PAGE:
Getting Ready for the Total Solar Eclipse Over Lake Erie

The big day, April 8, is almost here — and everyone is wondering where the best spot is to get in on the action.  

An illustration of a man looking at the solar eclipse.

Editor's note: Still wondering where you will spend the big day? Check out our list of Total Solar Eclipse hot spots.

When the eclipse passes over Ohio on the afternoon of April 8, it’s estimated that as many as 500,000 people will be in the Buckeye state along the 115-mile path of totality, which will enter the state stretching from Defiance almost to Cincinnati, moving northeast before going over Lake Erie and into Canada.

But Jake Dunfee doesn’t think many of them will be on the water.
“It’s early enough in the season that a lot of boats aren’t even in the water,” says Dunfee, the owner of Shrock’s Marina in Marblehead. “Most big marinas aren’t even open right now.”

Still, he says he’s gotten a couple requests to put boats in the water early and knows of other marinas who have received similar requests. Dunfee, who also operates Rescue Marine Towboat U.S. says the weather in April will pose challenges that some boaters — who typically are out in the summer — may not be used to.

“This time of year, it’s usually windy,” he says. “That’s not always good boating weather.”

Even on summer days, it’s colder than you might think on the water, and in April, it’s even colder. Dunfee also notes that the water temperature, which can get into the upper 70s in the summer, will be around 40 degrees.

“Above all, make safety your top priority,” he says. “Only go out in conditions you can handle and in a craft you can handle.”
U.S. Coast Guard Lt. Phillip Gurtler, public affairs officer for the Great Lakes, says for the four minutes or so the eclipse passes over, it will be like boating at night.

“Our safety message isn’t that much different than in general,” he says. “Wear a life jacket, make sure you have your proper navigation lights and make sure you’re visible to other boats.

“And don’t operate a vehicle intoxicated. We can’t emphasize that enough.”

Knowing that some people will venture out on the water, the Bay Boat Club — located in Bay Village, Ohio) issued a letter with the following warning to its members:

• The city will have traffic congestion, making it difficult to tow a boat.
• Total darkness will be during the eclipse, navigation lights will have to be on front and rear.
• Those watercraft without lights that cannot operate after dark should not be operated during the eclipse.
• Water temps still cold, making hypothermia happen quickly.
• Water rescues may take longer due to services being utilized elsewhere.
• Coast Guard will be looking for captains taking people out to view from the water with out the Captains license.
• Please take time to think about the situation and use common sense when trying to figure out if the lake is going to be the best place to view the eclipse from.

Follow Us on Social for Live Updates on April 8

How big will the crowds be? How will the eclipse look on film and video? Will the weather cooperate? Follow us on Instagram (and be sure to check Instagram stories) for live updates throughout the day on April 8. We’ve partnered with photographers from around Lake Erie to see the eclipse through their lenses.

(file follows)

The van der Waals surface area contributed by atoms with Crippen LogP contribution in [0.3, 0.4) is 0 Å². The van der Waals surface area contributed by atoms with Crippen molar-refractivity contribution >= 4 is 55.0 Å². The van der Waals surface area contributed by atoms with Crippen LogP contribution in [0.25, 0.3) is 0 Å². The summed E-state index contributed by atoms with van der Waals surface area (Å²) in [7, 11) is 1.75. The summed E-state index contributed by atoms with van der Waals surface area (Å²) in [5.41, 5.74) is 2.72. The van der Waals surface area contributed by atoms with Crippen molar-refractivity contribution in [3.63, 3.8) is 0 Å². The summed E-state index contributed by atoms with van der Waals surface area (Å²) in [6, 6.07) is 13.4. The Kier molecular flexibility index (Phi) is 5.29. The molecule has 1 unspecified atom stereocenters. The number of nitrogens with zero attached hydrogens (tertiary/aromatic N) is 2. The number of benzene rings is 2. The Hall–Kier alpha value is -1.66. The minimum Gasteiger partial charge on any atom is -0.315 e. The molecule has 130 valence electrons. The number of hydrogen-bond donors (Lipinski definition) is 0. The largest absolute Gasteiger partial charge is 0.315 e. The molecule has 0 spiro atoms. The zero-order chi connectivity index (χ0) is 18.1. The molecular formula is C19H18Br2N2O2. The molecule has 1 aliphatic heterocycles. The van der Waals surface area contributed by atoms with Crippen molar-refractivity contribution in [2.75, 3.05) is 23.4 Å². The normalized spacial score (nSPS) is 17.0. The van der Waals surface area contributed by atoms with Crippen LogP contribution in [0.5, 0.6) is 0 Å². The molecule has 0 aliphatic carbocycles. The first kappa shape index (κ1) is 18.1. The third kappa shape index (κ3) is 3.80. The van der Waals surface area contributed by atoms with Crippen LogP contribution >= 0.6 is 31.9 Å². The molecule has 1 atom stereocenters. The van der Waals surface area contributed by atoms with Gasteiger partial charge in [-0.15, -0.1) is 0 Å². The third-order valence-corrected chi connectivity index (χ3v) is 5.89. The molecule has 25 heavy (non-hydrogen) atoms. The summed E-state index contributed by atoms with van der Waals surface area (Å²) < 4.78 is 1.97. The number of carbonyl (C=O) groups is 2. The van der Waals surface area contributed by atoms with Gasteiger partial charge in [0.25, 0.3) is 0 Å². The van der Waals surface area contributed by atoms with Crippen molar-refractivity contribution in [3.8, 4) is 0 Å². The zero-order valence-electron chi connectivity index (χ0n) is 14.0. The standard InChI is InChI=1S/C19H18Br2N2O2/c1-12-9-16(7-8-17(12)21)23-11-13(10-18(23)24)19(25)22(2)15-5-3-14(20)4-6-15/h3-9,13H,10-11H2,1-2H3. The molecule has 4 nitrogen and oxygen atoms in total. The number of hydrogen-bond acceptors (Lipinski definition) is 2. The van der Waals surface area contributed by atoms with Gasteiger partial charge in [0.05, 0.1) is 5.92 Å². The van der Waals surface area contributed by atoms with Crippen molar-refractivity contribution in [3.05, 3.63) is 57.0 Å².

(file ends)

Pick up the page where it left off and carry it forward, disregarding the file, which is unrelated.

Kat Goldwarg plans to be at the Niagara Parks Power Station in Niagara Falls to capture the eclipse. “I was a tour guide there and I'm certain it will be an exceptional location to enjoy and photograph the eclipse,” she told us. “It's located right across from the Horseshoe Falls.  April 8 will bring so many together, from locals, near locals, and guests from afar. I'm keeping an eye on the forecast, even if there are a few clouds, it will surely be an amazing day with awesome photos to share.”

Gabe Leidy hopes to spend the day in downtown Cleveland. “In a dream scenario, we will use this once-in-a-lifetime event to showcase our city’s beauty for the rest of the world to see,” he says. “For photographers, events like the solar eclipse are our ‘Super Bowl.’ Carefully planning, practice, and preparation are needed to execute a vision, and a little luck will be needed on the Big Day, as well.”

Matt Lance, who flies his drone from Cleveland, was still trying to figure out the best place to shoot when we checked in with him. "I'm still playing it by ear," he told us. "With 1.5 million people coming in and with a Guardians game, there is a chance there will be [temporary flight restrictions] around Cleveland airports, so we will see. Worst case scenario I just walk up to Avon Lake power plant area and see what I can grab."

Daryll Mummey moved to the lake four years ago — and has been capturing it ever since. He says the forecast for April 8 shows his hometown of Willowick, Ohio, only has a 40% chance of getting a clear view. So he came up with a backup plan: “We’re going to drive where ever there is the highest chance of clear skies for the magic four mins of totality.”

Ryan Ouellette, who is based in Ontario, isn’t sure yet exactly where he will be stationed on April 8, but his stunning drone footage should provide an interesting take on the event. Given that he shoots from hundreds of feet up, he could be impacted more than most by a less-than-ideal day. “For me, it’s all weather dependent,” he says.

• Gabe Wasylko will be in downtown Cleveland on April 8 — and he'll be ready. "Research, planning and practice has been at an all-time high over the past few weeks as I prepare my gear and location plans for the big event on April 8. I have some creative ideas in mind, but I am most of all looking forward to taking in this momentous event in the city I know and love.”